We wish you a terrific semester. If you need to escape from e-mail, pagers, computers, TV, or phones, remember that we do have a few quiet corners, where you can relax and read a book or leaf through a magazine without interruption....




Book Beat
By Lisa Lammi

The circulating book collection of the d'Alzon Library has been undergoing a conversion from the Dewey Decimal system to the Library of Congress system. Most academic libraries use LC because it allows for greater expansion of topics. When you find a book in our OPAC (Online Public Access Catalog), the call number will be in the upper left hand corner and will look like this:

BX 999 .X99 X99 1994 v.99 Suppl.

When you look for the book on the shelf you will find that the number on the spine looks like this:

BX
999
.X99
X99
1994
v.99
Suppl.

The LC Classification Label and Its Elements

BX Always present. 1-3 letters. Broad Subject

999 Always present. Numerals which may include decimals. Narrow Subject

.X99 Almost always present. A letter/numbercode (Cutter) which usually stands for the author. Sometimes there is a date in this position.

X99 Sometimes present. A letter/number code NOT preceded by a period.

1994 Sometimes present. Year.

v.99 Occasionally present. Indication of volume and/or part and/or number.

Suppl. Ocassionally present.


It is important to remember that the first number on the label is always a whole number and that the subsequent numbers are decimals. If you are looking for a book that is BX999, you should not be looking in BX90 or BX9000.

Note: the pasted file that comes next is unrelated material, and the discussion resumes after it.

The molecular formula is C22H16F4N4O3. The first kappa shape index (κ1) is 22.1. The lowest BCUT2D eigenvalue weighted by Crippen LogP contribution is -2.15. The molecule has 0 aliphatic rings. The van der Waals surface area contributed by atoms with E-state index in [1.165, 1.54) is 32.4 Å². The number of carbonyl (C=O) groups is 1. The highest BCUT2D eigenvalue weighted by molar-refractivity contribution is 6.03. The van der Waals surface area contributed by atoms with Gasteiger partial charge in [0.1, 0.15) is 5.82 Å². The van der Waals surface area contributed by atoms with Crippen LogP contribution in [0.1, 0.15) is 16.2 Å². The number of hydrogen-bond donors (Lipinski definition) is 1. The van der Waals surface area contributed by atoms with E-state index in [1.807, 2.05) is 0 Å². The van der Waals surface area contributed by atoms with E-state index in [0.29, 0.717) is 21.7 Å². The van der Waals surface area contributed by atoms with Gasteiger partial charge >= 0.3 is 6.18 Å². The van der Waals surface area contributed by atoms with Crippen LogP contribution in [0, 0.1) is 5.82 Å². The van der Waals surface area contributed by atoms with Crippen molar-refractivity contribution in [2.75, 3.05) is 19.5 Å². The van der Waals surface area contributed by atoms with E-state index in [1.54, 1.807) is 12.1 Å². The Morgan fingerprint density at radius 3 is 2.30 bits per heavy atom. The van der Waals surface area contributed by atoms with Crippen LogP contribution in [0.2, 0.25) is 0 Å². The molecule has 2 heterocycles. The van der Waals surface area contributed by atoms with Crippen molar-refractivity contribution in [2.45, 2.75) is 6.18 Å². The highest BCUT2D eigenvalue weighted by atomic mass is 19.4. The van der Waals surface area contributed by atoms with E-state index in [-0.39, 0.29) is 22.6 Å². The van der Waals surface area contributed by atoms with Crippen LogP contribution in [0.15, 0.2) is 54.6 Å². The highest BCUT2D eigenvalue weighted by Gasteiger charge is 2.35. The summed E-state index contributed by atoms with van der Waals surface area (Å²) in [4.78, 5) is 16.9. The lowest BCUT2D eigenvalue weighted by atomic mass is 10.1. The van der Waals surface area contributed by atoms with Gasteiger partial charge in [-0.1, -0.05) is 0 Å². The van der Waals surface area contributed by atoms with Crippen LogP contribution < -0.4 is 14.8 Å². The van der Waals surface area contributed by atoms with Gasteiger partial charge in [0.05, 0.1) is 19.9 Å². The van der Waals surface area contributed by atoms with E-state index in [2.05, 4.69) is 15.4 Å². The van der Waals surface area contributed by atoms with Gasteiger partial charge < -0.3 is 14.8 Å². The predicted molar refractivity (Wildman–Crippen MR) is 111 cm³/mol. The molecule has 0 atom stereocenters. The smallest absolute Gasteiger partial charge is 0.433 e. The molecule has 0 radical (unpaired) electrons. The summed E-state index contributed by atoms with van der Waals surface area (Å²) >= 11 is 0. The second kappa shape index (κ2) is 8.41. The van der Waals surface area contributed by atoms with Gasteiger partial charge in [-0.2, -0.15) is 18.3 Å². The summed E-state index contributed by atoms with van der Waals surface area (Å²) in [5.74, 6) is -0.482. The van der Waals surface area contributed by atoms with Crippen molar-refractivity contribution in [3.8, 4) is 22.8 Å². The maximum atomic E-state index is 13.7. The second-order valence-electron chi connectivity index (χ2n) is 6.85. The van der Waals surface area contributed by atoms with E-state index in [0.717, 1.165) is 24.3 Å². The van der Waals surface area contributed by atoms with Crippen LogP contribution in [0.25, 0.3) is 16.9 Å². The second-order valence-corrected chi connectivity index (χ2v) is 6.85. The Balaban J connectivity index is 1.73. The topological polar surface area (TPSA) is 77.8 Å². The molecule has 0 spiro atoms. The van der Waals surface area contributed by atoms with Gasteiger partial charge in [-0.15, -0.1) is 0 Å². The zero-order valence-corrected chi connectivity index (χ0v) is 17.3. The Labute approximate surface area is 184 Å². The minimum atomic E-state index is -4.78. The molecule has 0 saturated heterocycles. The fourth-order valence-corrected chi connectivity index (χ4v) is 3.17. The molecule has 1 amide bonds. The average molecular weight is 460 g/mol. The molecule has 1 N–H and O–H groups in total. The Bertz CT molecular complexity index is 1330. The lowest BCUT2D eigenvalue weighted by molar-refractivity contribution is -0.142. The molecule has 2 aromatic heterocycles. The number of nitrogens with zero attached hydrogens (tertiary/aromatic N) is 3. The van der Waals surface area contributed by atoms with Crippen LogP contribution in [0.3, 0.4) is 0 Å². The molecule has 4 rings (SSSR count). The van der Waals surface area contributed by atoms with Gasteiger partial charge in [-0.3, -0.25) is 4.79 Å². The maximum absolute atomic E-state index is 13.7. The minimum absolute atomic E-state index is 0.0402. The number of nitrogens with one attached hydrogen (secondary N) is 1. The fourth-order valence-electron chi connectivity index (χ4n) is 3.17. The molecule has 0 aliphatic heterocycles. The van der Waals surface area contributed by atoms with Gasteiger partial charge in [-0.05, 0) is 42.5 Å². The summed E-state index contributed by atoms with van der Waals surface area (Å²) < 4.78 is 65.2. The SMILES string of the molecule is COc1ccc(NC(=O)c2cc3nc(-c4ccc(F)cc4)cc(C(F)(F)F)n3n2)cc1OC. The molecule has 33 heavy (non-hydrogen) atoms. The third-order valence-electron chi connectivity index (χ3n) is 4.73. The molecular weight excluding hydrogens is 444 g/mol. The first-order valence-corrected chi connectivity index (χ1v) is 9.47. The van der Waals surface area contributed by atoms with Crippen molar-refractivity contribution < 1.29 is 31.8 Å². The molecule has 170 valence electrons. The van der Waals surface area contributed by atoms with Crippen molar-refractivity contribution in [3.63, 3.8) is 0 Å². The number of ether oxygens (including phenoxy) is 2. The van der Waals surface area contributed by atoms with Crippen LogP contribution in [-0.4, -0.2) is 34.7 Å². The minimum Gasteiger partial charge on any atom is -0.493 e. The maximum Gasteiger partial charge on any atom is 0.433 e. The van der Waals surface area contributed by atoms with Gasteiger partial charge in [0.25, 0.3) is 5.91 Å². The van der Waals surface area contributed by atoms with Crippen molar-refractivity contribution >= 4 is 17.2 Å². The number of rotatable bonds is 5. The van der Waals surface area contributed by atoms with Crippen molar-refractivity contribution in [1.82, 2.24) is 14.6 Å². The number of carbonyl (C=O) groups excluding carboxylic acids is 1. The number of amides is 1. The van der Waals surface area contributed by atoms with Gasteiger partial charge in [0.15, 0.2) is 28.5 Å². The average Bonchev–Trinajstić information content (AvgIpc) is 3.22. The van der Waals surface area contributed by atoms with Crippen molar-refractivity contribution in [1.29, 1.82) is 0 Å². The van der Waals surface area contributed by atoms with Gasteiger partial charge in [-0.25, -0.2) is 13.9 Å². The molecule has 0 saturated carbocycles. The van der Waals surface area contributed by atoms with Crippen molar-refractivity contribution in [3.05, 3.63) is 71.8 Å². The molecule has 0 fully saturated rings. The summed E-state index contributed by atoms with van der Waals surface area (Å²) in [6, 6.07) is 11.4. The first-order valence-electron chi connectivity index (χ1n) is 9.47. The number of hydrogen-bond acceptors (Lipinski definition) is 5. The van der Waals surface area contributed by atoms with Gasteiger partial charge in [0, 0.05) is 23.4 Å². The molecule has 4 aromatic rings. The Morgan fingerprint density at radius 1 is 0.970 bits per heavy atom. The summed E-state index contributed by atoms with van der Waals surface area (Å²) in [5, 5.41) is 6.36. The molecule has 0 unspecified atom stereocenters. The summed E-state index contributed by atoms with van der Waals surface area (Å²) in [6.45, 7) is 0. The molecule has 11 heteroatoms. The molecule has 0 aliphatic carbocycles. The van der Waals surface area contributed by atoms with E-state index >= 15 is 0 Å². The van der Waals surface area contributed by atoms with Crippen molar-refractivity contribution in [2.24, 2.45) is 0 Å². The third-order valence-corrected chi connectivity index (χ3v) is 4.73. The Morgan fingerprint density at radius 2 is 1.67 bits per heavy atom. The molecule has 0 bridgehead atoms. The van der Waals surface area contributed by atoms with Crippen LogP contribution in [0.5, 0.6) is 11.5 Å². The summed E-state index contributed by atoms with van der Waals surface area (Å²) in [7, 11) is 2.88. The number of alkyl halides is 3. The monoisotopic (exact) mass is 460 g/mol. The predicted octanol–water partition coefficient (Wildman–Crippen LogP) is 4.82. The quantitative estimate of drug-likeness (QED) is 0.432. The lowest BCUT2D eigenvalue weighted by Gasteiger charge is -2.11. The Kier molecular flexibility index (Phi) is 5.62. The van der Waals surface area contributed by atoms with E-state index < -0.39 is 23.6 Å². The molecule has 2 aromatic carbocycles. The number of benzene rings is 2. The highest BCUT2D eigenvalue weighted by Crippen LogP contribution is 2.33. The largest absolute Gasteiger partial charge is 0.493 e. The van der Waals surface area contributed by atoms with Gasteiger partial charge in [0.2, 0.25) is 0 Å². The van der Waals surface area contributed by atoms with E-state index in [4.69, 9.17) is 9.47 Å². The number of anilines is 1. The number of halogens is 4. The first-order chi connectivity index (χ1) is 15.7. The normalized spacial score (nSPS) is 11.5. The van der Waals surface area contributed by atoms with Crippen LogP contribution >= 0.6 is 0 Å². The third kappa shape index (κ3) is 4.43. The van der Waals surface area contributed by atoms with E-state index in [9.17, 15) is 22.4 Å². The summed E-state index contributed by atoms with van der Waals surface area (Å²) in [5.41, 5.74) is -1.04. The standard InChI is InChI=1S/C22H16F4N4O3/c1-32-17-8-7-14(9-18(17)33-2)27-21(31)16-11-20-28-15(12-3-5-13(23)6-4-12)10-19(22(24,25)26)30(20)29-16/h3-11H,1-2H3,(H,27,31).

Books in the Reference Room on the first floor do not circulate. They are, however, organized by the same cataloging system. The circulating collection starts on the second floor at the end of the bound journals and includes A's and B's. It continues on the third floor with the C's through Z's. The ends of the book stacks are labelled. We have computer access to the library's catalog on all three floors.

If you cannot find the item you need, please ask a member of the library staff or a student assistant to help you.



Why Our Library is Named The Emmanuel d'Alzon Library

By Larry Spongberg

Most of our readers are aware that the Hagan Campus Center is named for our former President Joseph H. Hagan. Many may not know the story behind the naming of our library or of our two library wings.

The building itself is named for Father Emmanuel d'Alzon and was built in 1988. According to the New Catholic Encyclopedia, Emmanuel Marie Joseph Maurice d'Alzon (1810-1880) was born in France of an aristocratic family. Among his accomplishments, Father d'Alzon was the president of the College of the Assumption (France), a secondary school which he tried to raise to university status. Of greater significance for our college, Father d'Alzon was the founder and superior general of the Augustinians of the Assumption. Better known as Assumptionists, this is the religious order that founded and governs Assumption College. For more information concerning Father d'Alzon, read Andre Seve's book, Christ Is My Life, available in the library.